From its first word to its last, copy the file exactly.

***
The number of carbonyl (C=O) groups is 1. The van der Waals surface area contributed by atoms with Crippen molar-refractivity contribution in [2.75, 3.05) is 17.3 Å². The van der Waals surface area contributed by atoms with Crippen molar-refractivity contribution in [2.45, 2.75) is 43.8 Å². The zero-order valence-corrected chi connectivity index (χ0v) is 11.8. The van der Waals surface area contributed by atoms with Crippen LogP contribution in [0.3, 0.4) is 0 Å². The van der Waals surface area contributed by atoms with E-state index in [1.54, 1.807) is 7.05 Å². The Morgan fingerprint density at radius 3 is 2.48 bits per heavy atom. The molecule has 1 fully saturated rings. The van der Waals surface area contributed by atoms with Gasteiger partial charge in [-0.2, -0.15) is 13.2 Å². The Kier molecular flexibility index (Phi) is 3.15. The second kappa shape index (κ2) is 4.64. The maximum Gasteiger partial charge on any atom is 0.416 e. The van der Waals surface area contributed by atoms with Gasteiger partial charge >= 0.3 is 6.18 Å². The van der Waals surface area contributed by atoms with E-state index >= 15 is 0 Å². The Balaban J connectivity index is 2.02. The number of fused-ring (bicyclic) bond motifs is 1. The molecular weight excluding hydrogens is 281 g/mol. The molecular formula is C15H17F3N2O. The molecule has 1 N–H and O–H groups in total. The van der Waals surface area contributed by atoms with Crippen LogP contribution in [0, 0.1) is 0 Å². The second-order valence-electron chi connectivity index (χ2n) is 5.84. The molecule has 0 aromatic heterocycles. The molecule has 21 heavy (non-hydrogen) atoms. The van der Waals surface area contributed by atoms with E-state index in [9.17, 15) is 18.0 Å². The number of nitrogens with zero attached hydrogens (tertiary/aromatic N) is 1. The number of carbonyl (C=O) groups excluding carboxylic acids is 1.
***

The number of carbonyl (C=O) groups is 1. The van der Waals surface area contributed by atoms with Crippen molar-refractivity contribution in [2.75, 3.05) is 17.3 Å². The van der Waals surface area contributed by atoms with Crippen molar-refractivity contribution in [2.45, 2.75) is 43.8 Å². The zero-order valence-corrected chi connectivity index (χ0v) is 11.8. The van der Waals surface area contributed by atoms with Crippen LogP contribution in [0.3, 0.4) is 0 Å². The van der Waals surface area contributed by atoms with E-state index in [1.54, 1.807) is 7.05 Å². The Morgan fingerprint density at radius 3 is 2.48 bits per heavy atom. The molecule has 1 fully saturated rings. The van der Waals surface area contributed by atoms with Gasteiger partial charge in [-0.2, -0.15) is 13.2 Å². The Kier molecular flexibility index (Phi) is 3.15. The second kappa shape index (κ2) is 4.64. The maximum Gasteiger partial charge on any atom is 0.416 e. The van der Waals surface area contributed by atoms with Gasteiger partial charge >= 0.3 is 6.18 Å². The van der Waals surface area contributed by atoms with E-state index >= 15 is 0 Å². The Balaban J connectivity index is 2.02. The number of fused-ring (bicyclic) bond motifs is 1. The molecular weight excluding hydrogens is 281 g/mol. The molecular formula is C15H17F3N2O. The molecule has 1 N–H and O–H groups in total. The van der Waals surface area contributed by atoms with Crippen LogP contribution in [0, 0.1) is 0 Å². The second-order valence-electron chi connectivity index (χ2n) is 5.84. The molecule has 0 aromatic heterocycles. The molecule has 21 heavy (non-hydrogen) atoms. The van der Waals surface area contributed by atoms with E-state index in [9.17, 15) is 18.0 Å². The number of nitrogens with zero attached hydrogens (tertiary/aromatic N) is 1. The number of carbonyl (C=O) groups excluding carboxylic acids is 1.